There is a fear such an action could drag the Europeans into the conflict.
Germany has said it will back Israel, a position that European Union on the whole isn't too keen to adopt, analysts said. German news magazine Der Spiegel said German Chancellor Angela Merkel's forthright pledge to come to Israel's aid displeased German Foreign Ministry officials.
Earlier in March, Germany, France, Britain and the United States offered Iran a new opportunity to restart talks on its nuclear program. The offer was made under the umbrella of the P5+1 contact group of nations, which includes China and Russia.
EU foreign affairs chief Catherine Ashton offered Iran renewed talks "within the coming weeks at a mutually convenient venue" to reach "a comprehensive negotiated long-term solution which restores international confidence in the exclusively peaceful nature" of Iran's nuclear program.
Ashton wrote the letter in response to Iran's initiative in September last year to resume talks.
Ashton's diplomatic effort is being backed by German diplomats. Merkel's senior aide Helga Schmid has been in telephone contact with Iran's deputy nuclear negotiator Ali Bagheri.
Iran says its nuclear program is for peaceful purposes only. But Israel, along with the United States and other Western countries, suspect Tehran aims to build a nuclear weapon.
U.S. President Barack Obama told reporters a diplomatic response to Iran's nuclear program "is deeply in everybody's interests -- the United States, Israel and the world's -- to see if this can be resolved in a peaceful fashion."
Obama's comments came a day after Israeli Prime Minister Binyamin Netanyahu expressed impatience with waiting for results of diplomacy and sanctions on Iran.
"Israel must reserve the right to defend itself, and after all, that's the very purpose of the Jewish state: to restore to the Jewish people control over our destiny," said Netanyahu, who met Obama in Washington.
As prime minister of Israel, he said, "I will never let my people live in the shadow of annihilation."
So far the EU has avoided taking sides but Merkel, to her own diplomats' dismay, has often spoken out in support of Israel in the event of a conflict.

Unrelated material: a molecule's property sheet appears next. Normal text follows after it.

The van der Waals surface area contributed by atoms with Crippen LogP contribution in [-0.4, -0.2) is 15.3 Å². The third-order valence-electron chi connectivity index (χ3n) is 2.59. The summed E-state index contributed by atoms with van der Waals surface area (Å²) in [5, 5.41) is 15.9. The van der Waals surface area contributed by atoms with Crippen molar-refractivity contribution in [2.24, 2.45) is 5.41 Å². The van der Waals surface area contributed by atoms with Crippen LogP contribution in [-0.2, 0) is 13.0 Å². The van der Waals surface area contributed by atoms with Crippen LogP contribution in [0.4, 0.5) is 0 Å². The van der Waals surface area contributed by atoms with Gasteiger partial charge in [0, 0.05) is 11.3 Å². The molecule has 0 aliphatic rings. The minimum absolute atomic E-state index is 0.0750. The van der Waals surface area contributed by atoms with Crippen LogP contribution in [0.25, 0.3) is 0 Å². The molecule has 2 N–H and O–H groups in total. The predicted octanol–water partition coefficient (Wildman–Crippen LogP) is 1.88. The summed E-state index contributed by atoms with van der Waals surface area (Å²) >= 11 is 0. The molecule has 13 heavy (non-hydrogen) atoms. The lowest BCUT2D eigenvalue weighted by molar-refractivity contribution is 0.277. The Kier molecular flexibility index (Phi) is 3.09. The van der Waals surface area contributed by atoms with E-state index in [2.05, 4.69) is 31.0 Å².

No other European country has so clearly placed itself at Israel's side, Der Spiegel said. "For me, as the German chancellor, Israel's security is never negotiable," Merkel said in 2008 during a speech to the Knesset. "And consequently, in the hour of truth, these cannot remain empty words."
As a result of past pronouncements Berlin is pinning its hopes on a successful outcome of the talks with Iran. In a conflict Germany may be called upon to do more for Israel than supplying weapons to counter an Iranian attack.
"Merkel has virtually given the Israelis carte blanche to do as they please," the news magazine said, citing unnamed German diplomats. If a conflict erupts, it may be "ultimately impossible to remain neutral in such a conflict."
Luxembourg Foreign Minister Jean Asselborn indicated Europe saw no alternative to talks with Iran. "If they fail, an Israeli military strike is practically inevitable. We have to prevent that at all costs," Asselborn said.
Meanwhile, like the Americans, Europeans are hoping the sanctions will put enough financial pressure on Iran to lead it to talk, analysts said.
This week Iran lost its SWIFT link for money transfers in a further tightening of the sanctions. The Society for Worldwide Interbank Financial Telecommunication said it will halt service for about two dozen Iranian banks that have been sanctioned by the European Union, including Iran's central bank.
The SWIFT cutoff will likely affect Iran's ability to make purchases worldwide, financial analysts said.
Iran will likely find other means of completing major transactions but the SWIFT ban will affect all Iranian businesses that depend on interbank electronic transfers.